Steve Kemp's Blog Writings relating to Debian & Free Software

Blogspam moved, redis alternatives being examined

Thu, 10 Jul 2014 12:32:38 GMT

As my previous post suggested I'd been running a service for a few years, using Redis as a key-value store.

Redis is lovely. If your dataset will fit in RAM. Otherwise it dies hard.

Inspired by Memcached, which is a simple key=value store, redis allows for more operations: using sets, using hashes, etc, etc.

As it transpires I mostly set keys to values, so it crossed my mind last night an alternative to rewriting the service to use a non-RAM-constrained service might be to juggle redis out and replace it with something else.

If it were possible to have a redis-compatible API which secretly stored the data in leveldb, sqlite, or even Berkley DB, then that would solve my problem of RAM-constraints, and also be useful.

Looking around there are a few projects in this area nds fork of redis, ssdb, etc.

I was hoping to find a Perl Redis::Server module, but sadly nothing exists. I should look at the various node.js stub-servers which exist as they might be easy to hack too.

Anyway the short version is that this might be a way forward, the real solution might be to use sqlite or postgres, but that would take a few days work. For the moment the service has been moved to a donated guest and has 2Gb of RAM instead of the paltry 512Mb it was running on previously.

Happily the server is installed/maintained by my slaughter tool so reinstalling took about ten minutes - the only hard part was migrating the Redis-contents, and that's trivial thanks to the integrated "slave of" support. (I should write that up regardless though.)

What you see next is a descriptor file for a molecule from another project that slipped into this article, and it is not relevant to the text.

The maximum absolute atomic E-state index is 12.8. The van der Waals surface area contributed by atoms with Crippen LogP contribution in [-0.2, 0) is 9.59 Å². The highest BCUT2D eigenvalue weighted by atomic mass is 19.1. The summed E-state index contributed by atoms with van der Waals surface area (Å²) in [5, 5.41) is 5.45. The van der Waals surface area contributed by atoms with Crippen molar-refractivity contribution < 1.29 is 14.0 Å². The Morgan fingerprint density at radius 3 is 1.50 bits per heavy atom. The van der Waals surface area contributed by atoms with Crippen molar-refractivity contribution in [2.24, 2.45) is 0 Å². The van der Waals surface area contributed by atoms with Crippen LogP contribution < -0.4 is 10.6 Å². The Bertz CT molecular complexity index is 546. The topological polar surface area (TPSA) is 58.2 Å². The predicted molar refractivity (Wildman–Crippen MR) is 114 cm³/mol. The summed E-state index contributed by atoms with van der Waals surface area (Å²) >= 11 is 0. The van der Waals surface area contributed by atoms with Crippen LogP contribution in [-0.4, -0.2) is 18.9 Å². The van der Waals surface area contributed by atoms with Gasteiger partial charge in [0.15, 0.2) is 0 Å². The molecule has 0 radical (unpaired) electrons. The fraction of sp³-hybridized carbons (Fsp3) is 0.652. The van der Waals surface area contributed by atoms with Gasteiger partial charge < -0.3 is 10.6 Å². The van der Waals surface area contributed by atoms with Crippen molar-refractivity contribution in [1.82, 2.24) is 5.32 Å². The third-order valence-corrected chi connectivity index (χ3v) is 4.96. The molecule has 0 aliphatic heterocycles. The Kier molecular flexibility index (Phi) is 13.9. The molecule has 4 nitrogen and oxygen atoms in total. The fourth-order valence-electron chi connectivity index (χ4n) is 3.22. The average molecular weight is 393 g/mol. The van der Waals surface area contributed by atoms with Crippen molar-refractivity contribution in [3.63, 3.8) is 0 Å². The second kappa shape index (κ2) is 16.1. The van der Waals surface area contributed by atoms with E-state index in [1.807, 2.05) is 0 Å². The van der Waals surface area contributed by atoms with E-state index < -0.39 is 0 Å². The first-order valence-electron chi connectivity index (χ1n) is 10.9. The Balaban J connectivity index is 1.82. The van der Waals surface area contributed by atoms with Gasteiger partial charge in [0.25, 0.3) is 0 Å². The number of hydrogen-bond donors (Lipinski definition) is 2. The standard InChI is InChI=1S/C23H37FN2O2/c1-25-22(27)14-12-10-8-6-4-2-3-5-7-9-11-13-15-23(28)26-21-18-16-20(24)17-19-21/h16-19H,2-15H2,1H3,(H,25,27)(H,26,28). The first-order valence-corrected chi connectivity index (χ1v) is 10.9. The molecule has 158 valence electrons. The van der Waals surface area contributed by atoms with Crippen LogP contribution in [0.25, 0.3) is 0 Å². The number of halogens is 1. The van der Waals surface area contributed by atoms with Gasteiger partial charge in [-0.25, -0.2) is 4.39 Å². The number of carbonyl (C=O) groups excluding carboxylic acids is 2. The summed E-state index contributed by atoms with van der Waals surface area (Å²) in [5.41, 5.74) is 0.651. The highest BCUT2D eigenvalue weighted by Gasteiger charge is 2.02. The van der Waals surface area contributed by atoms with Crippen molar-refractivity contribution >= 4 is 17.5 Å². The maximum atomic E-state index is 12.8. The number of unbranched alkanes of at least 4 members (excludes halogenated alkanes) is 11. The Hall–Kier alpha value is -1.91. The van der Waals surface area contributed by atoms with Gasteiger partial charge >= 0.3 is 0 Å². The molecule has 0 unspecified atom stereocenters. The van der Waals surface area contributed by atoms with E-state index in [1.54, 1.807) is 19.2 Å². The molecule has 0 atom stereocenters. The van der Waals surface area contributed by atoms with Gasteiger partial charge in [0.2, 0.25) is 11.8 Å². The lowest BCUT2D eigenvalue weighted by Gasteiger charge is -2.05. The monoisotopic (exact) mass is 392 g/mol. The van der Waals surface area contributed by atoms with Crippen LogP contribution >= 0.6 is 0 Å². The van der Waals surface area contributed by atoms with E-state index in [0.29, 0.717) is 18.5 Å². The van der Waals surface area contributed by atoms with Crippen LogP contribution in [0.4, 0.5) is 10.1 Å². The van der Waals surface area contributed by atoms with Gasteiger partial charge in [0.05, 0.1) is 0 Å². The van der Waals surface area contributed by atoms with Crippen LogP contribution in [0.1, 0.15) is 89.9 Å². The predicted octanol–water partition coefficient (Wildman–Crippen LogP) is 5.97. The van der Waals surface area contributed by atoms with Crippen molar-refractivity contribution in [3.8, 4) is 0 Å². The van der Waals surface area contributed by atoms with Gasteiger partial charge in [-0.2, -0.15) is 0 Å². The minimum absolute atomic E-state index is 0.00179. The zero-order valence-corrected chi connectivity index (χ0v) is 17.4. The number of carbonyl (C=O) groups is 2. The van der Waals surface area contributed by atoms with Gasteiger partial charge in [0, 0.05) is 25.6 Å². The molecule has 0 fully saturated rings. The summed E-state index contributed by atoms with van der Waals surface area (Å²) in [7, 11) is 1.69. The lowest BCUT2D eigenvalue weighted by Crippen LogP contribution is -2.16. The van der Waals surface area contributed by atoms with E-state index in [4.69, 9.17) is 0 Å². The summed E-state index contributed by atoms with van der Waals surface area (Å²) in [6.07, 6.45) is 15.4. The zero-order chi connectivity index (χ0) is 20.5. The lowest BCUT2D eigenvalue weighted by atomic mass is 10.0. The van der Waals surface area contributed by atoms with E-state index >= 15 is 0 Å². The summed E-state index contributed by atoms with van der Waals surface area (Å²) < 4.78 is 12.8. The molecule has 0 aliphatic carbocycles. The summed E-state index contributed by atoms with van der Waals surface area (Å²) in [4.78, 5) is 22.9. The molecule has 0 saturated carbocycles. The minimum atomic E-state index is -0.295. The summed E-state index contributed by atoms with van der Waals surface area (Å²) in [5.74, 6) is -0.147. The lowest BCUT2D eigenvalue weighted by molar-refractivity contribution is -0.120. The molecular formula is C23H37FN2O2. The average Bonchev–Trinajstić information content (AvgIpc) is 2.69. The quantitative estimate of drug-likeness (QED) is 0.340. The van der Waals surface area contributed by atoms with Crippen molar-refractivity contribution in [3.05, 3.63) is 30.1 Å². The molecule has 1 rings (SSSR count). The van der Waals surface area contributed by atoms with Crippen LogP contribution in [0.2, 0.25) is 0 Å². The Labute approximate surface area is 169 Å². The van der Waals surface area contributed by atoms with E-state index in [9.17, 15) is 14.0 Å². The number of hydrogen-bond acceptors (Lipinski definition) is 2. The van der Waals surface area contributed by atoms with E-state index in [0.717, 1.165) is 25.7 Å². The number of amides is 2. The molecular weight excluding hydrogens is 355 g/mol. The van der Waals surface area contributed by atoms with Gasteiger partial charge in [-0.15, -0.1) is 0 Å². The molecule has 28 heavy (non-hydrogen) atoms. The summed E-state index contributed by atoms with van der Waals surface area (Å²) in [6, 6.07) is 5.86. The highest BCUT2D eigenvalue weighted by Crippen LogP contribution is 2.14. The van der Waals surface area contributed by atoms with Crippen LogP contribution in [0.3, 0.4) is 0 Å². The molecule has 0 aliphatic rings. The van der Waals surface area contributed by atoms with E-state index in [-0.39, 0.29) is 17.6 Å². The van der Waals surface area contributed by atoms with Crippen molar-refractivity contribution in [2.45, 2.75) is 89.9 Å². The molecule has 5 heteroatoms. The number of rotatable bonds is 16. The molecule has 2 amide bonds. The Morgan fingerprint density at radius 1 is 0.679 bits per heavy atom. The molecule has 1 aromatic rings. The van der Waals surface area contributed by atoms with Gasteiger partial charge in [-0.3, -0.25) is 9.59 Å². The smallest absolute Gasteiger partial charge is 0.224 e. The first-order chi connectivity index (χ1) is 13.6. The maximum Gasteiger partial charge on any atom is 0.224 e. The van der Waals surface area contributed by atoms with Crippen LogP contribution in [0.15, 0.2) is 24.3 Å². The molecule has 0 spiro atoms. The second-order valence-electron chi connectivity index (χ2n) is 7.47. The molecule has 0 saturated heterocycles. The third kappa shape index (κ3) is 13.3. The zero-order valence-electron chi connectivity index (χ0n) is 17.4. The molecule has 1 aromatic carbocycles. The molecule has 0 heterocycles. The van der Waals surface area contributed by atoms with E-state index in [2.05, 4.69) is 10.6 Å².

| 5 comments.

 

Comments On This Entry

[gravitar] antirez

Submitted at 09:28:30 on 10 July 2014

Hello Steve, did you evaluated different data layouts to save memory? Sometimes it is possible to do wonders.

[gravitar] Steve Kemp

Submitted at 09:31:06 on 10 July 2014

Honestly no.

The priority was getting the system back up and running when RAM-exhaustion caused it to die. (That was achieved by taking down another KVM-guest on the same host, and assigning the freed memory to the blogspam guest).

It did cross my mind that I could shave back some RAM by renaming keys - e.g. changing a key from "blacklist-1.2.3.4" to "b-1.2.3.4", etc, but I figured that if that solved the problem it wouldn't do so indefinitely.

I am going to reassess the RAM-usage and see if I can be more efficient, but it'll probably take me until the weekend to find the time to do anything significant.


[gravitar] postgres_sqlite

Submitted at 12:11:12 on 10 July 2014

Some links that migth interest you
- www.slideshare.net/amdunstan/pgcon-redis
- http://www.pgxn.org/dist/redis_fdw/
Postgres is not so difficult to setup,
it justs sounds difficult (try to pronounce it :)
Sqlite is even easier, but postgres handles total system crashes much better, as this seemed to be important for you?


[gravitar] Tuyan Ozipek

Submitted at 12:07:53 on 13 July 2014

Hi Steve,

Redis should already provide data persistence. Did i miss something in your blogpost , or did you already try it with no joy?

http://redis.io/topics/persistence

Cheers.

[gravitar] Steve Kemp

Submitted at 12:47:46 on 13 July 2014

By persistence here I meant "cope with datasets larger than the RAM on the host". i.e. Persistence on-disk, or similar.

Redis does provide persistence, and it continues to serve me very very well on several hosts. Just one particular service has so much data that it wouldn't fit in RAM any more.


 

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